No No's - Don't eat or drink any dairy products or sodas for several hours (or even a day) before you plan to record.  Phlegm and burping are not good during a session.  Also don't use ice in your drinks or have them too cold if you are singing.  Colder temps constrict your vocal chords and pinch off your range and volume.  Consider drinking warm lemon honey tea for while you're tracking vocals.

While Recording:
Emotion - Emotion, not precision make hit songs that people can relate to and connect with.  Concentrate on the feeling and project that into the recording.

Tune - Tune up constantly.  Tune several times before you get started, as your instruments will need to acclimate to the temperature and humidity of the studio environment.  Also, right before each take, tune up again.  And remember always tune up to pitch, not down, as that will put the gears in your tuners under tension and reduce falling out of tune during playing.

Sound - Get the sound you want at the recording session, don't assume you can tweek it in post.  However, if you use effects, unless they are unique, consider recording clean and adding the effects later, or consider cutting the track twice, once dry and once with effects. Better yet, see if you can feed the dry (pre) and wet (post) signal into two individual tracks on the take.  This is best for digital recording as you can easily turn off any track you don't want, but save it for changes later.

Errors - If you make errors during a take, keep going.  See if they can punch in a fix later.  Too many takes can burn you out faster.  Keep in mind one mistake doesn't mean it's not your best overall take, and don't forget you're looking for emotional deliverance.

Focus - Focus on what your sound and goals are with the song.  If it's vocals, focus on spending more time on nailing them.  Don't get caught up and waste time on factors that aren't the main point of your song or sound.

Double Trouble - Don't double up everything.  Doubling the background vocals, or the chorus in a song is one thing, but doubling up the lead vocals can loose that emotional feel and hide the subtleties that make people connect with a song.

Breaks - Know when to take breaks and eat snacks, or go outside and move around a bit.  Tired or restless behavior will interrupt your session and show up in your final sound.  Don't forget it's not just hand and vocal fatigue (both of which are obvious), but ear fatigue can also ruin a recording session. Infact, it can be worse as most people don't think about it.   Also, be aware when to call it a night.  Better to stop for the day than to lay down a bunch of tracks that will all need to be redone next time anyway.

While Mixing:
Time Off - Sometimes it's good to take a day or more off and come back with fresh ears.  Remember ear fatigue…

Leader - Pick a band leader to be the voice of the band to the engineer.  You don't want multiple people talking to him at the same time.  The engineer might feel crowded or rushed or rush through the mixing process to get your band out the door.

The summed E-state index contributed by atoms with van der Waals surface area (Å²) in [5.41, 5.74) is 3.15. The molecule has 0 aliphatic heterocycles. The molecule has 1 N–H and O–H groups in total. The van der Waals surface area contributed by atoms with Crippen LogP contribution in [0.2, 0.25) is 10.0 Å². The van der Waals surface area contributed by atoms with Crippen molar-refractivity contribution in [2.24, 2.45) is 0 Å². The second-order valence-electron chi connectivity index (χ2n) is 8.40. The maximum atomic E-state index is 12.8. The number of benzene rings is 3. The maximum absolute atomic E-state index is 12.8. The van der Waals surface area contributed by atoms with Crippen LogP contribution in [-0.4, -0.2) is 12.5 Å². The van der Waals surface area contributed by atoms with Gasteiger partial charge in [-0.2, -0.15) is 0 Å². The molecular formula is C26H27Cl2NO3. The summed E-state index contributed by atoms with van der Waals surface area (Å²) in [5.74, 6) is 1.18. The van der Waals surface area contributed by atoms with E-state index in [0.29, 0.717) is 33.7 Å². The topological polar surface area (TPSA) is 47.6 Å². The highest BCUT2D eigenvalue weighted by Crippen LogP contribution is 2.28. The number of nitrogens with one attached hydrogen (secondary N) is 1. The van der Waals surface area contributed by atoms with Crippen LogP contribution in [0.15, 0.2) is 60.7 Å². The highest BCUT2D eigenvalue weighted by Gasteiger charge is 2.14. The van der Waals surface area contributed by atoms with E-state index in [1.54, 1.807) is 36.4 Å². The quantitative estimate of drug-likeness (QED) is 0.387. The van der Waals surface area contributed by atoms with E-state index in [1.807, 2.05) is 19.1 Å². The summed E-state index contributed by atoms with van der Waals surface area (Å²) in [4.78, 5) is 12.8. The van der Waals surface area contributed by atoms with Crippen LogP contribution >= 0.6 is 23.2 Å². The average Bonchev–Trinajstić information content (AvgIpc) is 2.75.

Choice - Once you have chosen your engineer (or even a producer) to help with the mixing, let them make the first pass at mixing, as they are professional and trained at this.  Be open-minded and receptive to their input, but polite and diplomatic with your counter suggestions.

Listening - Listen to your songs at various levels, on near field mini monitors, near/mid field regular monitors and higher volumes on the big monitors.  Also, if you can, take the mix down and put it on CD and listen to it on a boom box or in your car.  This gives you a more averaged idea of how it will sound at all levels and on various qualities of sound systems.  And bring some CDs you know well and listen to them in the studio to get a mental calibration of their sound system so your ears don't get tricked.

Whole-some - Think about the song as a whole, and not just one specific instrument or track.  You don't want to think about only one instrument at a time otherwise each instrument will keep going up in the mix until it's all a mess.  Each musician will want their instrument to be in the spot light.  Play and mix for the music, not yourselves.  Make sure you can hear all the instruments and keep your ears focused on the final result you had in your head.

Afterwards:
Copies - Always make a back-up master and backup copies of every recording session.  It's not just for a lost or damaged master later, but you never know if you want to go back and remix something later.  Or you might want to pull out of it a take or track not used in the final for something else.  Also, get a track listing and accurate time log from the studio.

Formats - Decide on which formats you want for your final mixes, do your research and ask what options are available.  Multiple formats are a good idea for flexibility.  

Thanks - Be thankful and courteous to the staff and crew at the studio, and periodically keep in contact with them.  Remember to network.  You might need their help on a future project, or their recommendations for future sessions or replacement musicians, or maybe they can help you network for more gigs.  You never know…

Instructors Hot Tip:
Now go forth and promote, promote, promote!


Experience since 1968
Providing Guitar Lessons and Guitar/Amp Repairs in Southern California, South Bay Cities and Greater Los Angeles Area,
Located in Manhattan Beach, CA 90266 and Torrance, CA 90503

CALL or TEXT:
(310) 955 - 0246
Email:
MayoGuitarAndAmp@GMail.com